Individuals Associated with Proud Boys Charged with Conspiring to Obstruct an Official Proceeding and Interfering with Law Enforcement, and Other Charges Related to the Jan. 6 Riots
WASHINGTON— Six individuals associated with the Proud Boys, a nationalist organization, were indicted today by a grand jury sitting in federal court in the District of Columbia with conspiring to obstruct or impede an official proceeding and to impede or interfere with law enforcement during the commission of a civil disorder, among other charges.
William Chrestman, 47, Christopher Kuehne, 47, and Ryan Ashlock, 21, of Kansas State; Louis Enrique Colon, 44, of Missouri; and Felicia Konold, 27, and Cory Conold, 25, of Arizona, were indicted today by a federal grand jury in the District of Columbia with conspiracy, which carries a maximum penalty of five years, along with obstruction of an official proceeding, which carries a maximum penalty of 20 years, obstruction of law enforcement during civil disorder, which carries a maximum penalty of 10 years, and two counts of entering and remaining in a restricted building or grounds, which carries a maximum penalty of one year or, if committed while carrying a dangerous weapon, a maximum penalty of ten years.
In addition, Chrestman is charged with threatening to assault a federal law enforcement officer, with the intent to impede, intimidate, and interfere with such law enforcement officer while the officer was engaged in and on account of the performance of their official duties, and for carrying a wooden axe handle while on the Capitol building and grounds.
According to the indictment, Chrestman, Kuehne, Colon, and Ashlock were members of the Kansas City Chapter of the Proud Boys, a group self-described as a “pro-Western fraternal organization for men who refuse to apologize for creating the modern world; aka Western Chauvinists.” Chrestman, Kuehne, Colon, and Ashlock all traveled to Washington, D.C. from the Kansas City metropolitan area. On January 6, 2021, they met with other Proud Boys on the National Mall. Felicia Konold and Cory Konold traveled met up with the group and traveled with them to the Capitol.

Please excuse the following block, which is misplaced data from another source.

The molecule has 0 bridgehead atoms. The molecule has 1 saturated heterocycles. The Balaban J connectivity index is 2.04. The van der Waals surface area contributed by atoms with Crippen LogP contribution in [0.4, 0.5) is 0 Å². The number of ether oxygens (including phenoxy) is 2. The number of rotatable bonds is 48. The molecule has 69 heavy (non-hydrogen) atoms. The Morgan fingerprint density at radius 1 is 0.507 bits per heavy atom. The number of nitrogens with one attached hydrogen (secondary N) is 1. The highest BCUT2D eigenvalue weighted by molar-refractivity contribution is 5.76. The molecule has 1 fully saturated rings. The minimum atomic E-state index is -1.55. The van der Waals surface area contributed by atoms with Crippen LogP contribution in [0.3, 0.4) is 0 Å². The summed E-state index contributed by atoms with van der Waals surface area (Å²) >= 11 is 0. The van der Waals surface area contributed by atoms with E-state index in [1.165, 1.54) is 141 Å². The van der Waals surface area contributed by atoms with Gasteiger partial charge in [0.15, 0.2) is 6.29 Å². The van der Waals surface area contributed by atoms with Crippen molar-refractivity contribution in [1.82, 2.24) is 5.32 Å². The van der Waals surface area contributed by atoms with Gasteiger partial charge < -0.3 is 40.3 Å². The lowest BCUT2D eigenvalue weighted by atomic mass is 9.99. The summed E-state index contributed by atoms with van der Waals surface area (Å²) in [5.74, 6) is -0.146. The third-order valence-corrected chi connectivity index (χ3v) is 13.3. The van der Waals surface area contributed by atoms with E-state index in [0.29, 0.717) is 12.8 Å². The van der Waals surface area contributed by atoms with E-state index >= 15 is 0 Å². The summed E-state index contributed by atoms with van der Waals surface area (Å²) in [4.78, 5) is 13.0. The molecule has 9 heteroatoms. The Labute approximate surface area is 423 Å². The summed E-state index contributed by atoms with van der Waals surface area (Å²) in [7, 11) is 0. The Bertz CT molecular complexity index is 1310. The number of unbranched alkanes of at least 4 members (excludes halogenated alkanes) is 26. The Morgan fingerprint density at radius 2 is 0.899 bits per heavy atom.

The indictment alleges that the defendants planned with each other, and with others known and unknown, to enter the Capitol forcibly on January 6, and to stop, delay, and hinder the Congressional proceeding occurring that day.
The defendants brought and wore paramilitary gear and supplies—including camouflaged combat uniforms, tactical vests with plates, helmets, eye protection, and radio equipment, and affixed orange tape to their clothing and tactical gear to identify each other. The defendants marched with other members of the Proud Boys to the Capitol and forcibly stormed past exterior barricades, U.S. Capitol Police officers, and law enforcement officers, before all but Ashlock entered the Capitol.
The indictment also alleges that Chrestman faced the crowd of rioters on the Plaza, including Kuehne, Colon, Ashlock, Felicia Konold, and Cory Konold, and shouted, “Whose house is this?” The crowd responded, “Our house!” Chrestman shouted, “Do you want your house back?” The crowd responded, “Yes!” Chrestman shouted back, “Take it!” CHRESTMAN shouted at a Capitol Police officer who was preparing to fire non-lethal projectiles to protect the Capitol, “You shoot and I’ll take your fucking ass out!” Felicia Konold shouted to the crowd of rioters to “fight for America” while the crowd was held at the Plaza.
Chrestman, Kuehne, Colon, Felicia Konold, and Cory Konold proceeded into the Capitol building and attempted to disable crash barriers -- barriers that descend from the ceiling to the floor, which Capitol Police used to try to prevent rioters from advancing further into the Capitol building.
The case is being prosecuted by the United States Attorney’s Office for the District of Columbia and the Counterterrorism Section of the Department of Justice’s National Security Division. Valuable assistance was provided by the U.S. Attorneys’ Offices for the District of Arizona, the District of Kansas, and the Western District of Missouri. The case is being investigated by the FBI’s Washington Field Office, with assistance from the FBI’s Kansas City and Arizona Divisions.
The ATF and FBI continue to urge the public to report suspected use of explosive devices, or violent, destructive acts associated with the recent unrest. Anyone with information can call 1-888-ATF-TIPS (1-888-283-8477), email ATFTips@atf.gov or submit information anonymously via ReportIt.com.
The FBI is looking for individuals who may have incited or promoted violence of any kind. Anyone with digital material or tips can call 1-800-CALL-FBI (800-225-5324) or submit images or videos at https://tips.fbi.gov/.
The charges contained in the complaint are allegations. A defendant is presumed innocent unless and until proven guilty beyond a reasonable doubt in a court of law.
The maximum penalty is prescribed by Congress and provided here for informational purposes. Any sentence actually imposed is required to be imposed based on the specific factors of the offense and the defendant, in consultation with the United States Sentencing Guidelines.